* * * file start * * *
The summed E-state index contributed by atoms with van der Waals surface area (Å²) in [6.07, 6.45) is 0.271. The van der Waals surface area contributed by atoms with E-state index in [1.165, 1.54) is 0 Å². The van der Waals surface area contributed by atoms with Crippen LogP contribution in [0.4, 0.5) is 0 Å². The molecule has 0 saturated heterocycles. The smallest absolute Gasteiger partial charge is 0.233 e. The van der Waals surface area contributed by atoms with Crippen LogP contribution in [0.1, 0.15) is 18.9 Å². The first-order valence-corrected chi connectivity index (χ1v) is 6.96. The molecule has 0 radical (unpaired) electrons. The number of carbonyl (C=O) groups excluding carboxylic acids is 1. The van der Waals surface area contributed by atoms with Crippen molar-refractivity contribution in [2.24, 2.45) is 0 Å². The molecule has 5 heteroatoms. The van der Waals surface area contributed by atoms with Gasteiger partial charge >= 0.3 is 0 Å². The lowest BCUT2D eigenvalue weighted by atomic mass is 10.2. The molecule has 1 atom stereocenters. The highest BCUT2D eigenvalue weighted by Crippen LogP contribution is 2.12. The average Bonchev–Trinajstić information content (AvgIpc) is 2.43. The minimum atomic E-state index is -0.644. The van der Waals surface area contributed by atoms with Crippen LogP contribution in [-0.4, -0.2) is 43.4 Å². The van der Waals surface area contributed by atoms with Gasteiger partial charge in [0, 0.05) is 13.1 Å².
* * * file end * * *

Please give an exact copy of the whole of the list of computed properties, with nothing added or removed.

The summed E-state index contributed by atoms with van der Waals surface area (Å²) in [6.07, 6.45) is 0.271. The van der Waals surface area contributed by atoms with E-state index in [1.165, 1.54) is 0 Å². The van der Waals surface area contributed by atoms with Crippen LogP contribution in [0.4, 0.5) is 0 Å². The molecule has 0 saturated heterocycles. The smallest absolute Gasteiger partial charge is 0.233 e. The van der Waals surface area contributed by atoms with Crippen LogP contribution in [0.1, 0.15) is 18.9 Å². The first-order valence-corrected chi connectivity index (χ1v) is 6.96. The molecule has 0 radical (unpaired) electrons. The number of carbonyl (C=O) groups excluding carboxylic acids is 1. The van der Waals surface area contributed by atoms with Crippen molar-refractivity contribution in [2.24, 2.45) is 0 Å². The molecule has 5 heteroatoms. The van der Waals surface area contributed by atoms with Gasteiger partial charge >= 0.3 is 0 Å². The lowest BCUT2D eigenvalue weighted by atomic mass is 10.2. The molecule has 1 atom stereocenters. The highest BCUT2D eigenvalue weighted by Crippen LogP contribution is 2.12. The average Bonchev–Trinajstić information content (AvgIpc) is 2.43. The minimum atomic E-state index is -0.644. The van der Waals surface area contributed by atoms with Crippen LogP contribution in [-0.4, -0.2) is 43.4 Å². The van der Waals surface area contributed by atoms with Gasteiger partial charge in [0, 0.05) is 13.1 Å².